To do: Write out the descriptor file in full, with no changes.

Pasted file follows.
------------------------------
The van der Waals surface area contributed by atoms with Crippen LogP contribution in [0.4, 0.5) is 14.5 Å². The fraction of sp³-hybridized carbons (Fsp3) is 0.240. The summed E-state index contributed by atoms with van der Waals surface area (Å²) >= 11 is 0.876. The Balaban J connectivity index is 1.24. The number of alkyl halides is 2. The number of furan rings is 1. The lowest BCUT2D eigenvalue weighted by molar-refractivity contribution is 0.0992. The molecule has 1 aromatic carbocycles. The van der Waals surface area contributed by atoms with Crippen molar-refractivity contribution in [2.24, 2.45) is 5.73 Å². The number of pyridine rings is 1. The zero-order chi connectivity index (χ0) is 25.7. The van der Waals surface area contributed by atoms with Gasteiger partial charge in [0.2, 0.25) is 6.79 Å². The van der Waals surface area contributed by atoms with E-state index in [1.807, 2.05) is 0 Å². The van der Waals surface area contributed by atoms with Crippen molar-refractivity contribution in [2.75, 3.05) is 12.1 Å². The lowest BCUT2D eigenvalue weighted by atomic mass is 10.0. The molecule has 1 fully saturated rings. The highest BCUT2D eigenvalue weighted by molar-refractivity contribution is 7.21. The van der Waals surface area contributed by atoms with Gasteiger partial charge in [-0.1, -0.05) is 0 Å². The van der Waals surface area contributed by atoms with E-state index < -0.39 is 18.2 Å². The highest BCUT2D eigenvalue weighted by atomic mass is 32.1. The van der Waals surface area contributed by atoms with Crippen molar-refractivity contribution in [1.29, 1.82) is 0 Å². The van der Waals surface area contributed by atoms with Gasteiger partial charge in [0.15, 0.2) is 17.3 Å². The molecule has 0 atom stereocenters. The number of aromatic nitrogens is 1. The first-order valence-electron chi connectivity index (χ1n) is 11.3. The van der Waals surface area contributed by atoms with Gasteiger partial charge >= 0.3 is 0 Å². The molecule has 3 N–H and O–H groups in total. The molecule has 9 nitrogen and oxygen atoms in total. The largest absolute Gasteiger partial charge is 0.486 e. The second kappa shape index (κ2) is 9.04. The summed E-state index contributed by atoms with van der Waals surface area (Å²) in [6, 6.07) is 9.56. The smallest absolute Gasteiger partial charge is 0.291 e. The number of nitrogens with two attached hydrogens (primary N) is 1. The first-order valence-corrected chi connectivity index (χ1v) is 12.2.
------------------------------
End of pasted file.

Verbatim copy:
The van der Waals surface area contributed by atoms with Crippen LogP contribution in [0.4, 0.5) is 14.5 Å². The fraction of sp³-hybridized carbons (Fsp3) is 0.240. The summed E-state index contributed by atoms with van der Waals surface area (Å²) >= 11 is 0.876. The Balaban J connectivity index is 1.24. The number of alkyl halides is 2. The number of furan rings is 1. The lowest BCUT2D eigenvalue weighted by molar-refractivity contribution is 0.0992. The molecule has 1 aromatic carbocycles. The van der Waals surface area contributed by atoms with Crippen molar-refractivity contribution in [2.24, 2.45) is 5.73 Å². The number of pyridine rings is 1. The zero-order chi connectivity index (χ0) is 25.7. The van der Waals surface area contributed by atoms with Gasteiger partial charge in [0.2, 0.25) is 6.79 Å². The van der Waals surface area contributed by atoms with E-state index in [1.807, 2.05) is 0 Å². The van der Waals surface area contributed by atoms with Crippen molar-refractivity contribution in [2.75, 3.05) is 12.1 Å². The lowest BCUT2D eigenvalue weighted by atomic mass is 10.0. The molecule has 1 fully saturated rings. The highest BCUT2D eigenvalue weighted by molar-refractivity contribution is 7.21. The van der Waals surface area contributed by atoms with Gasteiger partial charge in [-0.1, -0.05) is 0 Å². The van der Waals surface area contributed by atoms with E-state index < -0.39 is 18.2 Å². The highest BCUT2D eigenvalue weighted by atomic mass is 32.1. The van der Waals surface area contributed by atoms with Crippen molar-refractivity contribution in [1.29, 1.82) is 0 Å². The van der Waals surface area contributed by atoms with Gasteiger partial charge in [0.15, 0.2) is 17.3 Å². The molecule has 0 atom stereocenters. The number of aromatic nitrogens is 1. The first-order valence-electron chi connectivity index (χ1n) is 11.3. The van der Waals surface area contributed by atoms with Gasteiger partial charge >= 0.3 is 0 Å². The molecule has 3 N–H and O–H groups in total. The molecule has 9 nitrogen and oxygen atoms in total. The largest absolute Gasteiger partial charge is 0.486 e. The second kappa shape index (κ2) is 9.04. The summed E-state index contributed by atoms with van der Waals surface area (Å²) in [6, 6.07) is 9.56. The smallest absolute Gasteiger partial charge is 0.291 e. The number of nitrogens with two attached hydrogens (primary N) is 1. The first-order valence-corrected chi connectivity index (χ1v) is 12.2.